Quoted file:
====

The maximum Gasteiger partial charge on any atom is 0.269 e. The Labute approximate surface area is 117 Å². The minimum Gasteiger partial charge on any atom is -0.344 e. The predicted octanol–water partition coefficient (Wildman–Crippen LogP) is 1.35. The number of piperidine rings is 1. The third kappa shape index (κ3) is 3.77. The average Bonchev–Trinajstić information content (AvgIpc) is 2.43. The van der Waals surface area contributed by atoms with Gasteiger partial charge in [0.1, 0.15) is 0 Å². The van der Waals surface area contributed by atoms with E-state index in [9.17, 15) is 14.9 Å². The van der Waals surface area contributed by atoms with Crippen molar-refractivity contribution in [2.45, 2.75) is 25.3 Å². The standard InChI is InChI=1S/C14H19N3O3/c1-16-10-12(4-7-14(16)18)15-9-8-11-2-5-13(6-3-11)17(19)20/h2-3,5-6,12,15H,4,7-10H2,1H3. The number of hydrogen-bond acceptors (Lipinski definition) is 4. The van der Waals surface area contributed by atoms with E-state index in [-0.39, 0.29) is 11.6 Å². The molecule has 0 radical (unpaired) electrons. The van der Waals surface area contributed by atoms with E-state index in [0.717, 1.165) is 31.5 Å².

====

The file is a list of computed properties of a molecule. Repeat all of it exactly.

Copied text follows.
The maximum Gasteiger partial charge on any atom is 0.269 e. The Labute approximate surface area is 117 Å². The minimum Gasteiger partial charge on any atom is -0.344 e. The predicted octanol–water partition coefficient (Wildman–Crippen LogP) is 1.35. The number of piperidine rings is 1. The third kappa shape index (κ3) is 3.77. The average Bonchev–Trinajstić information content (AvgIpc) is 2.43. The van der Waals surface area contributed by atoms with Gasteiger partial charge in [0.1, 0.15) is 0 Å². The van der Waals surface area contributed by atoms with E-state index in [9.17, 15) is 14.9 Å². The van der Waals surface area contributed by atoms with Crippen molar-refractivity contribution in [2.45, 2.75) is 25.3 Å². The standard InChI is InChI=1S/C14H19N3O3/c1-16-10-12(4-7-14(16)18)15-9-8-11-2-5-13(6-3-11)17(19)20/h2-3,5-6,12,15H,4,7-10H2,1H3. The number of hydrogen-bond acceptors (Lipinski definition) is 4. The van der Waals surface area contributed by atoms with E-state index in [-0.39, 0.29) is 11.6 Å². The molecule has 0 radical (unpaired) electrons. The van der Waals surface area contributed by atoms with E-state index in [0.717, 1.165) is 31.5 Å².